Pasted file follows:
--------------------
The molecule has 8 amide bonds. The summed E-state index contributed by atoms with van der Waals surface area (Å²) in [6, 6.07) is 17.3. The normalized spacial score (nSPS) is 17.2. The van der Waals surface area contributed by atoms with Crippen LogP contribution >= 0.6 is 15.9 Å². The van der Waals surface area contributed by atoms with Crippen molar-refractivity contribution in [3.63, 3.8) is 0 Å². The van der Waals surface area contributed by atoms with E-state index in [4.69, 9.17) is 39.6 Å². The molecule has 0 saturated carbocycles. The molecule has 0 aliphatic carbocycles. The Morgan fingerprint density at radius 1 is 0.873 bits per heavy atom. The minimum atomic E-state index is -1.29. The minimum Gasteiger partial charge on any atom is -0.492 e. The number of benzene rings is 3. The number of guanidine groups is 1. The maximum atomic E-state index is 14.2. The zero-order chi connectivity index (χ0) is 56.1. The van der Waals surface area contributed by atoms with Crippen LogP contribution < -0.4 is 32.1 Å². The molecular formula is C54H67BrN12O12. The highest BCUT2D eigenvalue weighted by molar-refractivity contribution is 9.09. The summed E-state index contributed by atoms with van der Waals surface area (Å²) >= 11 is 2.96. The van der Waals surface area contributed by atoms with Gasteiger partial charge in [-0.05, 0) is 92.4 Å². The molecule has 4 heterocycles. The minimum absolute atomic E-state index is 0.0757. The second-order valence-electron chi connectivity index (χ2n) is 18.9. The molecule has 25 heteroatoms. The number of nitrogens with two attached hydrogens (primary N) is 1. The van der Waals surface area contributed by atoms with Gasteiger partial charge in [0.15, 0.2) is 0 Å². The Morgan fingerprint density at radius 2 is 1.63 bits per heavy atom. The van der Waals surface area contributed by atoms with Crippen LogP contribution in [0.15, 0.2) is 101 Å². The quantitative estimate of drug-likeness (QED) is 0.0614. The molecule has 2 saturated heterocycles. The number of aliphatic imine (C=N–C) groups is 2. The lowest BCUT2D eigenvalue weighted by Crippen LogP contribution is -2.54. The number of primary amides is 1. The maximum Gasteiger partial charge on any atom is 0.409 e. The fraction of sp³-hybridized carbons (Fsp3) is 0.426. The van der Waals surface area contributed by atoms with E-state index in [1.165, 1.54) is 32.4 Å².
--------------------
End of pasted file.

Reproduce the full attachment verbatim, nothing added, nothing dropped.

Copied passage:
The molecule has 8 amide bonds. The summed E-state index contributed by atoms with van der Waals surface area (Å²) in [6, 6.07) is 17.3. The normalized spacial score (nSPS) is 17.2. The van der Waals surface area contributed by atoms with Crippen LogP contribution >= 0.6 is 15.9 Å². The van der Waals surface area contributed by atoms with Crippen molar-refractivity contribution in [3.63, 3.8) is 0 Å². The van der Waals surface area contributed by atoms with E-state index in [4.69, 9.17) is 39.6 Å². The molecule has 0 saturated carbocycles. The molecule has 0 aliphatic carbocycles. The Morgan fingerprint density at radius 1 is 0.873 bits per heavy atom. The minimum atomic E-state index is -1.29. The minimum Gasteiger partial charge on any atom is -0.492 e. The number of benzene rings is 3. The number of guanidine groups is 1. The maximum atomic E-state index is 14.2. The zero-order chi connectivity index (χ0) is 56.1. The van der Waals surface area contributed by atoms with Crippen LogP contribution < -0.4 is 32.1 Å². The molecular formula is C54H67BrN12O12. The highest BCUT2D eigenvalue weighted by molar-refractivity contribution is 9.09. The summed E-state index contributed by atoms with van der Waals surface area (Å²) >= 11 is 2.96. The van der Waals surface area contributed by atoms with Gasteiger partial charge in [-0.05, 0) is 92.4 Å². The molecule has 4 heterocycles. The minimum absolute atomic E-state index is 0.0757. The second-order valence-electron chi connectivity index (χ2n) is 18.9. The molecule has 25 heteroatoms. The number of nitrogens with two attached hydrogens (primary N) is 1. The van der Waals surface area contributed by atoms with Gasteiger partial charge in [0.15, 0.2) is 0 Å². The Morgan fingerprint density at radius 2 is 1.63 bits per heavy atom. The van der Waals surface area contributed by atoms with Crippen LogP contribution in [0.15, 0.2) is 101 Å². The quantitative estimate of drug-likeness (QED) is 0.0614. The molecule has 2 saturated heterocycles. The number of aliphatic imine (C=N–C) groups is 2. The lowest BCUT2D eigenvalue weighted by Crippen LogP contribution is -2.54. The number of primary amides is 1. The maximum Gasteiger partial charge on any atom is 0.409 e. The fraction of sp³-hybridized carbons (Fsp3) is 0.426. The van der Waals surface area contributed by atoms with E-state index in [1.165, 1.54) is 32.4 Å².